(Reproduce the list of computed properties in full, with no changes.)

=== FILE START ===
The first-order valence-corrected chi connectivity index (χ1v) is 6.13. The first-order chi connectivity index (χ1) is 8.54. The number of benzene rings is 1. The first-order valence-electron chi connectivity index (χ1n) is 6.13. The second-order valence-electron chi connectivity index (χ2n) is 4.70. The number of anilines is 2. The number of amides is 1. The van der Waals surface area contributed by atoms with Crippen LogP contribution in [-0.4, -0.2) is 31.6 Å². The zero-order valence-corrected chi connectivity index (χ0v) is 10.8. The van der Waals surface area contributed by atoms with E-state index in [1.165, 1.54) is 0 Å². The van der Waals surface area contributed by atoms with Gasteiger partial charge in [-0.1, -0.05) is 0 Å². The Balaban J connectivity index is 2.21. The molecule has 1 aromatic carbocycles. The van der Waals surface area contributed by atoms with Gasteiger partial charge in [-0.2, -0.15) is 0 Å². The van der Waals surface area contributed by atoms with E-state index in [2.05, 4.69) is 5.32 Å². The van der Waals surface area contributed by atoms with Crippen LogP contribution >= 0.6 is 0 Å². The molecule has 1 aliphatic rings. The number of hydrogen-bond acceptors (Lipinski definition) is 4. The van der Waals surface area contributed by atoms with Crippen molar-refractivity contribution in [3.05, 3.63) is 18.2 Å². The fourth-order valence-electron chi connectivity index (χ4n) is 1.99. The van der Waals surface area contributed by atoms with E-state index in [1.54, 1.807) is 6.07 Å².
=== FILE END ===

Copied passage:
The first-order valence-corrected chi connectivity index (χ1v) is 6.13. The first-order chi connectivity index (χ1) is 8.54. The number of benzene rings is 1. The first-order valence-electron chi connectivity index (χ1n) is 6.13. The second-order valence-electron chi connectivity index (χ2n) is 4.70. The number of anilines is 2. The number of amides is 1. The van der Waals surface area contributed by atoms with Crippen LogP contribution in [-0.4, -0.2) is 31.6 Å². The zero-order valence-corrected chi connectivity index (χ0v) is 10.8. The van der Waals surface area contributed by atoms with E-state index in [1.165, 1.54) is 0 Å². The van der Waals surface area contributed by atoms with Gasteiger partial charge in [-0.1, -0.05) is 0 Å². The Balaban J connectivity index is 2.21. The molecule has 1 aromatic carbocycles. The van der Waals surface area contributed by atoms with Gasteiger partial charge in [-0.2, -0.15) is 0 Å². The van der Waals surface area contributed by atoms with E-state index in [2.05, 4.69) is 5.32 Å². The van der Waals surface area contributed by atoms with Crippen LogP contribution >= 0.6 is 0 Å². The molecule has 1 aliphatic rings. The number of hydrogen-bond acceptors (Lipinski definition) is 4. The van der Waals surface area contributed by atoms with Crippen molar-refractivity contribution in [3.05, 3.63) is 18.2 Å². The fourth-order valence-electron chi connectivity index (χ4n) is 1.99. The van der Waals surface area contributed by atoms with E-state index in [1.54, 1.807) is 6.07 Å².